However, arbitration has its disadvantages not least the fact that there is no legal aid available for an individual suing a large business, who will have expert lawyers at their disposal. The rights of appeal are limited so you have to accept the arbitrator's decision. There may be costs because professional arbitrators can be expensive and with big disputes this can be as much as a court hearing or case. Actually, arbitration is losing its initial appeal because of its complexities and many are now turning to mediation and the CDR as a more straightforward form of dispute resolution.
In conclusion, while ADR has its usefulness in regard to some types of disputes, there are still many others for whom a court hearing can be the best way, especially now with continued improvements being made to the three track system in the civil courts. Civil Courts Compare and contrast the formal civil court system with methods of ADR. The civil courts have traditionally been seen as the cornerstone of British justice, providing a formal mechanism for resolving civil disputes and reconciling conflicting interests within society.
The County Court has, through the Lord Woolf reforms in the Access to Justice Act 1999, gone through a lot of change and its jurisdiction has been increased through the use of fast and multi-track procedures. The Small Claims court (within the CC) now hears all cases up to i?? 5,000 through its small claims track. These cases are heard by the district judge, in private, by way of arbitration, which is quicker and cheaper than a full court hearing. The parties do not need legal representation, so the costs remain low and the hearing relatively informal.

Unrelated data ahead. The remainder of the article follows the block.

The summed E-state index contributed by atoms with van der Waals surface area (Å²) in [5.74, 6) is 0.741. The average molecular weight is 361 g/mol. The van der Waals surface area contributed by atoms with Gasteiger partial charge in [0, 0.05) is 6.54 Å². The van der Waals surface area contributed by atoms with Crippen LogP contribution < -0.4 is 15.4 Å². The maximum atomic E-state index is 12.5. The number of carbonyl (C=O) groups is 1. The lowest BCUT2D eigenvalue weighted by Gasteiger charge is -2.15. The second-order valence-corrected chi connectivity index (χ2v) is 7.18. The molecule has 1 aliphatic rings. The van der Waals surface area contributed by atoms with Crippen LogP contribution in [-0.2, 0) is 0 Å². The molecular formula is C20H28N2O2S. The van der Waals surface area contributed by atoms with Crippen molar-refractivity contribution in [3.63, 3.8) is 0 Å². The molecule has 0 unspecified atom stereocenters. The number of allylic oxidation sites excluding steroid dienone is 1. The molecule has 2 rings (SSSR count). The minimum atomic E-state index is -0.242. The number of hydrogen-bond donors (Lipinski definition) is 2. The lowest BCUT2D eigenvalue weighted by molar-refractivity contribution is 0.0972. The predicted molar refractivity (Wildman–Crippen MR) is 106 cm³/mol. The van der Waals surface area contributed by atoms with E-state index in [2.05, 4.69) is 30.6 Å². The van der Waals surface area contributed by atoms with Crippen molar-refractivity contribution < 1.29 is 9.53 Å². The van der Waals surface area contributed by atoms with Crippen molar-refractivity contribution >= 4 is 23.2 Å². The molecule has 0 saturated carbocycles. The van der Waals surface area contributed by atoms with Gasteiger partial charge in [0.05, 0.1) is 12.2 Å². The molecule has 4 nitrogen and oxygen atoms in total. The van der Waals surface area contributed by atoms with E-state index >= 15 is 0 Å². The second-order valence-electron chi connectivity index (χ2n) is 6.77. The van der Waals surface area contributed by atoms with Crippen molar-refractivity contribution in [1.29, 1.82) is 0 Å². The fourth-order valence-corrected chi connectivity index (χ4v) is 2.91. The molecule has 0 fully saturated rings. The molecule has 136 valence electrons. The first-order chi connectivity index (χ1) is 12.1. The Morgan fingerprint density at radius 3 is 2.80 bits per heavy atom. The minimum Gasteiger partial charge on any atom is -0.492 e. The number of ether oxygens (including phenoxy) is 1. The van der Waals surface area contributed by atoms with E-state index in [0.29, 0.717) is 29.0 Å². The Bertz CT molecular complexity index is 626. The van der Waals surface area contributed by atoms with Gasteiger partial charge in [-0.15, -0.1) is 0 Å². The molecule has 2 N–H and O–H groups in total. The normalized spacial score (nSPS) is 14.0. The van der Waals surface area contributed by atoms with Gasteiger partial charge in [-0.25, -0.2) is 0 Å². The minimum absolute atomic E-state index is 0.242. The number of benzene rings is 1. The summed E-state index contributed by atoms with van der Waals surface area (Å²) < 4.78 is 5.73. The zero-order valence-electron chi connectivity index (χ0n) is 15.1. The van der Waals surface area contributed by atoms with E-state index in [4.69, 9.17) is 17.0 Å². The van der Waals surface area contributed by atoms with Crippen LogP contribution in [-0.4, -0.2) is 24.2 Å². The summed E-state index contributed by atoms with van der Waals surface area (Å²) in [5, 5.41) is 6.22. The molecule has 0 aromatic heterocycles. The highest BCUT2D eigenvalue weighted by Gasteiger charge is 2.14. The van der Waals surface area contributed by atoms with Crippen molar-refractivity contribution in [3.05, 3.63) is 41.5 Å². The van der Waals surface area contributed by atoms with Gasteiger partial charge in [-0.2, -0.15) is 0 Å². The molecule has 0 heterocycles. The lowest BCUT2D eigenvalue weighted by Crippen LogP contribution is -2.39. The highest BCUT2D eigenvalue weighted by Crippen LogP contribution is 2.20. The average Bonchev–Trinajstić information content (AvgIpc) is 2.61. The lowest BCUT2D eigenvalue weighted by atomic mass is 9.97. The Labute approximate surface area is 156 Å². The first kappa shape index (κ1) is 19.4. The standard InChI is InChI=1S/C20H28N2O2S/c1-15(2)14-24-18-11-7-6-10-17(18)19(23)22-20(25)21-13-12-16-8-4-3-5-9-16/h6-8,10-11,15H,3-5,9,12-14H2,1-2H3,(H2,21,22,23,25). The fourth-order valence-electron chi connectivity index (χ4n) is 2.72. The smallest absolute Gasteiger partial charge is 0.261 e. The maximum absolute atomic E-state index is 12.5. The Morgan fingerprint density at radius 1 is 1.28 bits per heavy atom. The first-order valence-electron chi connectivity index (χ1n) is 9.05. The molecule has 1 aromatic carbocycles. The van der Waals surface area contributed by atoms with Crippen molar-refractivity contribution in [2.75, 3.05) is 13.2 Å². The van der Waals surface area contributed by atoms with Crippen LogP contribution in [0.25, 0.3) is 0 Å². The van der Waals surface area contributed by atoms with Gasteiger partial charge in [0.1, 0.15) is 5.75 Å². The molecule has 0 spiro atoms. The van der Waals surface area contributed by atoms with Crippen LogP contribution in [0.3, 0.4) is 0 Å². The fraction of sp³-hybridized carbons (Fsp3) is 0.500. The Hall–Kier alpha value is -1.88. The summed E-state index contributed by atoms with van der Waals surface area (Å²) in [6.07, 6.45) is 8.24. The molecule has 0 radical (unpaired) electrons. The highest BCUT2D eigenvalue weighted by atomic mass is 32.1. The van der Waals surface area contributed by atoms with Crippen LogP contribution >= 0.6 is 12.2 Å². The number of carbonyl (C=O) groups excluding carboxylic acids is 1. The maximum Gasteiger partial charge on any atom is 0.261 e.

This is a popular method of dispute resolution as it is less contentious and more private than cases heard in open court. The County Court itself hears cases up to i?? 50,000 for most civil matters, although it is possible to transfer cases between this court and the High Court, irrespective of amount, depending on the legal complexities raised by the plaintiff's claim. The County Court processes up to 90% of all civil litigation and it was not uncommon to experience delays of 2 to 3 years, but now strict time limits are being placed in an attempt to keep down costs and speed up the whole system.
This will be particularly important if the already over-stretched legal aid and advice schemes are further restricted. Even with the expansion of the conditional fee system, the costs of going to court can be still quite high and it is unlikely that lawyers will be willing to take on risky cases if they are to be paid on a "no win, no fee" basis. The High Court is divided into three sections: the Queen's Bench Division, Chancery Division and Family Division, each of which has its own special jurisdiction.